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The benefits of fruit thinning and some helpful guidelines

In the Garden

Despite the prolonged cool weather this spring, it appears the fruit trees have dodged hard freezes. My mother-in-law’s apricot tree is loaded with fruit, so I spent some time thinning them for her.

Whenever possible, fruit trees will produce more fruit than they need, and more than they can carry. There will often be a natural fruit drop by mid-to-late June. Most fruit trees require additional thinning.

Thinning fruit will not only reduce stress on the tree branches, it will also result in larger and higher quality fruit. Proper fruit thinning will also influence next year’s production. The buds for next year’s crop are produced in this growing season.

The idea is to have enough leaves to produce the food necessary for good fruit and bud development.

Different practices are used to thin fruit. The most practical for homeowners is pruning and hand thinning. Pruning will reduce the amount of fruit-producing wood, but with our uncertain spring weather, it is better to not prune too severely. Hand-thinning is very labor-intensive but will give accurate results.

There is a lot that goes into the commercial production of fruit thinning. For homeowners, use these guidelines to thin fruit on your trees.

Apples and pears

Targeted thinning of apples helps to avoid or overcome alternate bearing apple trees. This is where one year the tree has a heavy fruit load, and the next year, very little.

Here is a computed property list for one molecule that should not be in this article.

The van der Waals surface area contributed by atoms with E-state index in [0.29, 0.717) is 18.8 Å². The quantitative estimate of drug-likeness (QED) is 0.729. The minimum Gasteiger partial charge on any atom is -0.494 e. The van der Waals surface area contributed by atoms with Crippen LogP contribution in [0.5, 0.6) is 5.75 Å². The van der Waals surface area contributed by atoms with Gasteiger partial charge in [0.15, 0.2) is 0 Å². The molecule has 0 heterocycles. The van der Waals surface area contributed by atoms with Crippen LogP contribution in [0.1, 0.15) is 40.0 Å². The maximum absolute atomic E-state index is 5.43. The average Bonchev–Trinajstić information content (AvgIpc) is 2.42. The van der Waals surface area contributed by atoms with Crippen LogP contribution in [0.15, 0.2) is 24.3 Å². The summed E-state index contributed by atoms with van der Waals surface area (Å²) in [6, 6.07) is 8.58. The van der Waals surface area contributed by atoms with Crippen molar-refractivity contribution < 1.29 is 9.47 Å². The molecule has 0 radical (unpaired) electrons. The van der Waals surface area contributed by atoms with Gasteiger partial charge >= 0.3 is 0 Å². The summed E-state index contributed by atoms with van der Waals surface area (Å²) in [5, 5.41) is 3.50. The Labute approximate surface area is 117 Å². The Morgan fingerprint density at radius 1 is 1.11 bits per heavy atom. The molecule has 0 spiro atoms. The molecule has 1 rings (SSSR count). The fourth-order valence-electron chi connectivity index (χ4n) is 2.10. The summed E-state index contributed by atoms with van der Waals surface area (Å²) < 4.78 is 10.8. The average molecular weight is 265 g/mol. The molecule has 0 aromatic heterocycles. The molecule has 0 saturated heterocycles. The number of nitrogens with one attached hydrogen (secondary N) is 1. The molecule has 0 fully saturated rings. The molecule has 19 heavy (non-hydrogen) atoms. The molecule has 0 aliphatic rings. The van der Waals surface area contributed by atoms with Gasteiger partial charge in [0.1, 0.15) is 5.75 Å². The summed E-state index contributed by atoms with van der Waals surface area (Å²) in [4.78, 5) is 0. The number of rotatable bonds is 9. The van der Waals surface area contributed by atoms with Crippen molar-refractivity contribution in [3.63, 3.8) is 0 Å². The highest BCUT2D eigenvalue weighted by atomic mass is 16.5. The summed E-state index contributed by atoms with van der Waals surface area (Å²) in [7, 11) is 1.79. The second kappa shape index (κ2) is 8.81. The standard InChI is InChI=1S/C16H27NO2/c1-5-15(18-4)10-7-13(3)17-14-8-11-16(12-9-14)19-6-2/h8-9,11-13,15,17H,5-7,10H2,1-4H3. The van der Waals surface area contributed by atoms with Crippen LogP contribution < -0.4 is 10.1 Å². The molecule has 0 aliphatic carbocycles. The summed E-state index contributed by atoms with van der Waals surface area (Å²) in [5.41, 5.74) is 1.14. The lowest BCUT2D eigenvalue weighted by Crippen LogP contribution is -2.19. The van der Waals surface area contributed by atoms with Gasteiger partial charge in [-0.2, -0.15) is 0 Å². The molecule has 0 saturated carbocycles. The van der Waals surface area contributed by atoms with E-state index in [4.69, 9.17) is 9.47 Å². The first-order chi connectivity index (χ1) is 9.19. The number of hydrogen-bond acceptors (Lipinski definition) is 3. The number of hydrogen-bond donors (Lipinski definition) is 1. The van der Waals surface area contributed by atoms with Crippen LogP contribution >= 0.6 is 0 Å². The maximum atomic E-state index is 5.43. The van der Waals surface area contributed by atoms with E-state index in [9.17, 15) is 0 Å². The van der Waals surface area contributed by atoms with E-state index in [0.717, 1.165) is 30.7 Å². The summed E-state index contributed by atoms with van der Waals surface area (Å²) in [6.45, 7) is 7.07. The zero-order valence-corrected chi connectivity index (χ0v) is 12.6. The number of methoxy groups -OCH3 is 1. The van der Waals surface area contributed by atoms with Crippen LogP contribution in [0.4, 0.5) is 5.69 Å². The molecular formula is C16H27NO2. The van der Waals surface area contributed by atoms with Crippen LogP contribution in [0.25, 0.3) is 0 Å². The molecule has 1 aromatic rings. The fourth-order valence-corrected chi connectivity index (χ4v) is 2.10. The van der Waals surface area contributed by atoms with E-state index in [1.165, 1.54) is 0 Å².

Most apple and pear blossoms come in clusters. Thin apples by the time they reach about 1.0” diameter and pears at about 0.75” diameter.

The first step is to keep only one fruit per cluster. After that, thin the remaining fruit so there is 6 – 8 inches between fruits.

Peaches and nectarines

Peaches and nectarine fruit on last year’s wood. These new branches are about the diameter of a pencil (I call them pencil branhces). Residential peaches and nectarines should be trained with 4 strong scaffold branches. A full-grown tree can carry about 160 – 200 peaches, so smaller trees should have less. This means there will be 40 – 50 peaches per scaffold. If you average 1.5 peaches per pencil branch, that means each scaffold should have at 30 – 40 pencil branches on all the secondary, tertiary, and quaternary branches. The thinning of the pencil branches can be done with the winter/spring pruning.

Ron Patterson | Univeristy of Idaho

After fruit has set allow them to grow to about the size of a quarter and then thin them to one or two peaches per pencil branch. There should be a minimum of six inches between fruits. Thinning too soon may cause split pits and thinning too late will result in smaller fruit regardless of how heavily they are thinned.

Plums and apricots

Plums and apricots are quite easy. When they are about the size of a dime thin fruit so there is at least 3 inches between them


At times cherries may benefit from thinning if the fruit load is excessive, but generally they don’t need to be thinned.

When you thin the fruit on your tree it is best to not look down. You will see a lot of small fruit on the ground, but if you look up you will see adequate fruit load with proper spacing. This will give you a good yield with high quality fruit.

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